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Mayor-Presient Sharon Weston Broome speaks during the Martin Luther King Day Festival of Service on January 16, 2017 at Gus Young Park

Mayor-President Sharon Weston Broome is searching for someone to serve as her chief administrative officer, a key position that has been among the most demanding and most visible in local government under previous administrations.

The city-parish posted an ad on its website this week saying it began accepting applications for the position on Jan. 17 and will continue to be accepted until the job is filled. Broome has said former Mayor-President Kip Holden's Chief Administrative Officer, William Daniel, will continue to hold the job until she hires his replacement.

The job description posted online asks that the next person to hold the position have at least a bachelor's degree in business, public administration or a related field, along with five years of administrative experience. It lists a salary range of $89,748 to $149,155. Daniel earned $139,824 in 2016, according to the city-parish's salary database.

Daniel ran day-to-day operations of city-parish government, negotiated policy with the Metro Council and frequently stood in for Holden when the former mayor was unavailable. The job description for Daniel's replacement is relatively vague, saying the CAO "performs highly responsible professional work," and that it includes supervising professional and clerical employees.

People can apply by sending their resumes to cao@brgov.com, or bu mailing them to the Department of Human Resources with an attention line for "CAO resume" at P.O. Box 1471, Baton Rouge, LA 70821.

Mayor Broome: 'Our lives should be dedicated to pleasing God'

Mayor Broome opened up about her deep Christian faith in a radio interview this week with State Sen. Regina Barrow, her close friend and mentor.

Throughout the interview, Barrow fawned over Broome's short time in office, telling her how much she loved her inauguration ceremony and how excited she was about Broome's 18 days at the helm of City Hall. She said Broome has always kept Christ at the center of her life.

"I am a firm believer that at the end of the day, it's not about the titles that we have, it's not about necessarily the positions that we hold, but it is our accountability to the Lord, especially those of us who are believers," said Broome, a Democrat.

"At the end of the day I do know that our lives should be dedicated to pleasing God in what we do," Broome said.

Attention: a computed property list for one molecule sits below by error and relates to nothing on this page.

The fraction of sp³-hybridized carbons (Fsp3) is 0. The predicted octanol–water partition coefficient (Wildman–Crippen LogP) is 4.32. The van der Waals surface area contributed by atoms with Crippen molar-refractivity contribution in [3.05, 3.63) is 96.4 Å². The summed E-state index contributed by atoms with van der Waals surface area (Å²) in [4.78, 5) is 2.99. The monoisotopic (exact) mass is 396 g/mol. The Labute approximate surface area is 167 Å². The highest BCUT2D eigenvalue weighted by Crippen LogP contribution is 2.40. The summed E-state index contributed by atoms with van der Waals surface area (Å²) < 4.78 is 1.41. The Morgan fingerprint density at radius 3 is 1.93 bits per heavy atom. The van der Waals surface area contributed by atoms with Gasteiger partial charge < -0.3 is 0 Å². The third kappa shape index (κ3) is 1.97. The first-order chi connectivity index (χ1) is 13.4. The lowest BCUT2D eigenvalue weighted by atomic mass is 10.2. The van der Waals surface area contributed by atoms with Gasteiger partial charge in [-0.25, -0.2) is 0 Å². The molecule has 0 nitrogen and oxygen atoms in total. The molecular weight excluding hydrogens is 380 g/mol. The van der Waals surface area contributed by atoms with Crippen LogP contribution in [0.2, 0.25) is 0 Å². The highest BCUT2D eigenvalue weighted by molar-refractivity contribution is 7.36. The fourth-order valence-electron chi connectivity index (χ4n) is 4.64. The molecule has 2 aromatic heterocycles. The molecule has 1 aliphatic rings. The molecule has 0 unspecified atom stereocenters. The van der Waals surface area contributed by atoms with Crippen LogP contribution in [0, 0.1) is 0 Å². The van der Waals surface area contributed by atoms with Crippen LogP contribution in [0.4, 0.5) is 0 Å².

The new mayor-president said she's thankful that enough people embraced her message of unifying Baton Rouge to elect her to office. And she asked for continued prayers, repeating that the people who prayed her into office now need to pray her through it.

Barrow said people should do more than simply pray for Broome, and asked how people can get involved in helping the new mayor-president. Broome said people should reach out to her office and also look at their sphere of influence and think about what type of work might best suit them.

"Prayer is good and prayer is powerful," Broome said. "And faith without works is dead, and so we've got to be involved."

School system still adjusting staff in aftermath of flood 

In a move that signals a possible future merger of Claiborne and Howell Park elementary schools, the principal at Claiborne has been put in charge of leading the faculty and students of both schools.

Howell Park is one of the 10 Baton Rouge public schools that flooded in August.

Students from the school were moved on to Claiborne's campus immediately after the flooding, but Claiborne's principal, Rochelle Anderson, wasn't put in charge of both schools until shortly before Christmas break.

That's when Howell Park's principal, Rochelle Washington, was reassigned to “principal on assignment” at the East Baton Rouge Parish school system’s Professional Development Center.

Howell Park has been repaired since the flood but the school system last month temporarily moved Brookstown Middle School students into the campus at 6125 Winbourne Ave while Howell Park students remained at the Claiborne campus, 4700 Denham St.

When asked why Washington was moved from her position, Adonica Duggan, a spokeswoman for the school system, said having one leader should mean more cohesion.

"Those two schools will be on the same campus for an extended period of time," Duggan said. "Because of that, we felt it important to allow them to feel as united as possible during this transition period."

She said Anderson will continue to run both schools through the end of the current school year and decide then whether it’s been effective.

Duggan didn't rule out the possibility of a merger of Claiborne and Howell Park elementary schools.

“A merger is not off the table, but there are a lot of considerations and discussions to be had around that, Duggan said.

Duggan said the School Board will likely discuss the idea of a merger as part of larger discussion about how to operate more efficiently and how to match schools up with the current demographics of Baton Rouge.

Howell Park is an F-rated school with about 250 students and its school performance score has declined for the past two years. Claiborne is a D-rated school with almost 600 students, and it improved by 7.3 points last year.

Advocate staff writers Andrea Gallo and Charles Lussier contributed to this article.